Web Development

How Cyanogen lost their online presence: Don't let it happen to your business

Patrick Lambert sounds a warning about protecting your web infrastructure from insider threats. Here's what happened to CyanogenMod.

If you follow the security news, you may have heard the name Cyanogen recently. And if you are an Android enthusiast, you may know what CyanogenMod is. For many people, these names may mean nothing, yet what happened to them is something very scary, and something that can happen to many businesses. Inside of a single day, they lost their online presence, including their website, domain name, and email accounts. They even found out that many potential customers were paying large sums of money to someone who impersonated the team leader, and collected funds into his own bank account. Here's what happened, why it could happen to you, and how to make sure you're safe.

CyanogenMod is the most popular community-based ROM for Android. A ROM is simply the firmware, or operating system, that runs on a device. When you buy a smartphone that runs Android, the operating system comes from the manufacturer, which is a basic version of Android from Google, along with some added features by Motorola, LG, Samsung, or whichever company made your phone. But many people don't like that their smartphones come with these extra features, and would prefer to have a custom version of Android. Cyanogen is the nickname of Steve Kondik, one developer who decided to make his own custom version of Android, calling it CyanogenMod. Over the years, it became a very popular project, and a whole team was formed around it, along with a web presence at cyanogenmod.com, its own email addresses, a hosted email server, and so on. But last month, the team found out some horrific things. First, it appeared as if one person was impersonating Steve and had some companies duped into paying him fees to use CyanogenMod. This was the person who owned and controlled both the web presence, domain name, and email servers. As such, it made it trivial to do anything he wanted, without others knowing about it.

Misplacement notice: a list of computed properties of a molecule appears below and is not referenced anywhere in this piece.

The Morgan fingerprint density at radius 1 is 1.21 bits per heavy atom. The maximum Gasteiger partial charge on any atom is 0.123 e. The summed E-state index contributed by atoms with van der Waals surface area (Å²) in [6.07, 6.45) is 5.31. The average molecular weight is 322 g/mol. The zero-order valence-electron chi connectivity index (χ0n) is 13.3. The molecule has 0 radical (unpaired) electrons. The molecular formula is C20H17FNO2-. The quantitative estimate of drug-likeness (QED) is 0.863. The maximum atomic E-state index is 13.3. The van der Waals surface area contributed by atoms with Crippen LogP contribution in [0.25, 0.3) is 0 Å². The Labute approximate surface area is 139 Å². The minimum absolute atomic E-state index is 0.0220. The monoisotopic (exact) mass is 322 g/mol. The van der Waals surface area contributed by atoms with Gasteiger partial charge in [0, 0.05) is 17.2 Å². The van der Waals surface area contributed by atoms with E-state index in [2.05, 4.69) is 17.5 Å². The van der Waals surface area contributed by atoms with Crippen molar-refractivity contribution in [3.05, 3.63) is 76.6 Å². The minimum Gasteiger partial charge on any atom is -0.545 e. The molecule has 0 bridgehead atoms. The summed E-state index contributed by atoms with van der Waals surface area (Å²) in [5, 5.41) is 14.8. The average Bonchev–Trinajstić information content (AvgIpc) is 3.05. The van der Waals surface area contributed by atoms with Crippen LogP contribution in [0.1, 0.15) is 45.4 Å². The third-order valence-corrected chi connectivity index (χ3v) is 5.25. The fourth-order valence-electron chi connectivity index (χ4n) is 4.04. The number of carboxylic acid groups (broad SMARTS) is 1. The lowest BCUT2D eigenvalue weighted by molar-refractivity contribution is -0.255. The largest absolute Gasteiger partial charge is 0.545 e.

Since going public about it, the situation resolved itself, and the domain name was transferred to the team, but what happened highlights a very bad mistake that can happen in many organizations. It all started out years ago, when CyanogenMod first began. Back then, the mod wasn't that popular, so it was mostly provided through forum postings. When someone decided to offer a domain name so that the project would have its own website, it seemed like a good idea. But the mistake was not being attentive as to who owned the various resources that the team began using, and who controlled them. While CyanogenMod is a non-profit organization, and started in a fairly ad hoc way, this is something that can happen in companies as well. There are two key things to keep in mind about any type of digital resource or web service. First, those resources have to be registered in someone's name. Then, they have to be controlled by somebody.

In the case of domain names, usually these get registered at registrar sites, like GoDaddy or Verisign. Any time you register a new domain, you have to enter someone as the owner, and then provide the configuration information, such as DNS servers, account username, and password. There is no direct link between a domain name and a company. Basically, whoever has the name and password to access the account at the registrar's website can do any modification to that name. Often, that's a very vulnerable part of your infrastructure. Who registered the domain, and who has the login information? Usually, it's not the owner or CEO, it's a technician, the IT manager, or whoever knew most about computers and the Internet when the company first started. The same can be true for hosted email accounts like Google Apps or Exchange, and any other online service your company depends on.